Looking Back

Glass canning jars are seen at Canterbury Shaker Village, photographed by Carol M. Highsmith in 2017.

The United Society of Believers in Christ’s Second Appearing, a Protestant sect known as the Shakers, has existed in the United States since 1774. That was the year when Ann Lee, an illiterate woman from Manchester, England, arrived in New York City with eight of her followers. The little band of Shakers was intent on establishing their particular form of Christianity in America.

Ann Lee was an early adherent to Shakerism, a charismatic form of Christianity which originated in England in around 1747. Because of her intense visions and startling prophesies, Mother Ann, as she became known, was seen by her fellow Shakers as the Second Coming of Christ on Earth. She led the effort to create the first Shaker settlement in Niskayuna, N.Y. (now Colonie, a suburb of Albany). This communal experiment — where property and labor were shared for the benefit of all — was the early model for the 24 Shaker villages that would eventually be established in 10 states. Some of these settlements lasted for several decades, while others were short-lived.

By the end of the 19th century the Shaker society as a whole was struggling to exist, as the sect was unable to attract and retain an adequate number of converts. Today, only one active Shaker community remains, a small group organized as the United Society of Shakers. Its members live at the Sabbathday Lake Shaker Village in New Gloucester, Maine. They adhere to the Shaker principles of pacifism, equality of the sexes, communal living, celibacy, and a well-ordered lifestyle of work and the worship of God through song and dance. The village, founded in 1783, now functions as a museum, research library, and retreat center.

Two of the most successful of the Shaker communities existed in New Hampshire. The settlement at Canterbury was formally established in 1792, and the one at Enfield in 1793. They were sister villages, organized as a “bishopric” within the greater Shaker society. The Enfield Shaker village grew to include over 100 buildings and 3,000 acres of farmland. It closed in 1923, and in 1927 the property was sold to the Missionaries of Our Lady of La Salette, an order of Roman Catholic priests. The La Salette seminary on the site closed in 1974. The facility continues to operate as the La Salette Shrine.

Beginning in 1985 the remaining buildings and grounds were acquired by private investors. In 1986 the Enfield Shaker Museum was organized as a nonprofit institution to preserve and interpret the buildings, landscape, and artifacts of the Enfield Shakers. The Museum has acquired several of the Shaker buildings, including the Great Stone Dwelling, the largest Shaker dwelling house ever built. The Enfield Shaker Village is listed on the National Register of Historic Places in recognition of its historical and architectural significance.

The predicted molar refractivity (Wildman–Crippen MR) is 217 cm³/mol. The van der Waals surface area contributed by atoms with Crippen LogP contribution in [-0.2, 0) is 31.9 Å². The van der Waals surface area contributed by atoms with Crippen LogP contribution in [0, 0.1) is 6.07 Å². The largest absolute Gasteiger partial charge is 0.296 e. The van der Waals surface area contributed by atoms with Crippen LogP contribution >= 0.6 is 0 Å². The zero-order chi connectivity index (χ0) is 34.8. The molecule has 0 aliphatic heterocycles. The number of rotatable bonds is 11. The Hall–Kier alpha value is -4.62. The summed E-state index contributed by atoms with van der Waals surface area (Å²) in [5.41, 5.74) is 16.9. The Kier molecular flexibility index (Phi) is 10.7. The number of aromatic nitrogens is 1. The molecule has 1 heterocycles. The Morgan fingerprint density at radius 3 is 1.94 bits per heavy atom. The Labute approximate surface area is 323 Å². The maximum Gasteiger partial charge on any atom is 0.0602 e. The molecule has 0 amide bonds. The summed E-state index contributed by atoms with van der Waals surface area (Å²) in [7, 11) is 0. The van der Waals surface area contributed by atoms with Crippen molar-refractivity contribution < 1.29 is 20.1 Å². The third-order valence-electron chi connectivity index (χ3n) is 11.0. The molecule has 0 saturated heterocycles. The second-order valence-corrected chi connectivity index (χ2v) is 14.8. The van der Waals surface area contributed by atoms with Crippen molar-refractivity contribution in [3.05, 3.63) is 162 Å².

In 1969, Canterbury Shaker Village was established to transition that Shaker community into a nonprofit museum. After its last resident, Sister Ethel Hudson, died in 1992, the village was fully transformed to serve the public as an educational institution. At its height, the Canterbury village had been similar in size to the village at Enfield. Today, the museum manages 25 restored Shaker buildings, four reconstructed buildings, and nearly 700 acres of farmland and forests, and it also preserves Shaker documents. The site is recognized by the U.S. government as a National Historic Landmark.

Though the Shakers were known as a “simple people,” their history is complex. With the rich cultural legacy of the Shaker museums as evidence, this history remains an enduring source of interest, inspiration, and even debate. The Shaker villages and the Shakers as individuals influenced the larger communities in which they existed, and vice versa. Philosophers and scholars are challenged to find ways to understand and describe the Shakers in light of new scholarship and shifting viewpoints. But, perhaps, the words of the Roman Catholic monk Thomas Merton (1915-1968), can offer some insight. In an essay by Merton published in the 2003 book “Seeking Paradise – The Spirit of the Shakers,” he wrote of the “attitude of mind” of the Shakers, “which consisted fundamentally in a devotion to truth ... They strove in all things for truth, and made a point of simply being themselves.”

Next week: Marking the 70th anniversary of the opening of the Veterans Administration Hospital in Manchester.

Aurore Eaton is a historian and writer in Manchester, contact her at auroreeaton@aol.com or at www.facebook.com/AuroreEatonWriter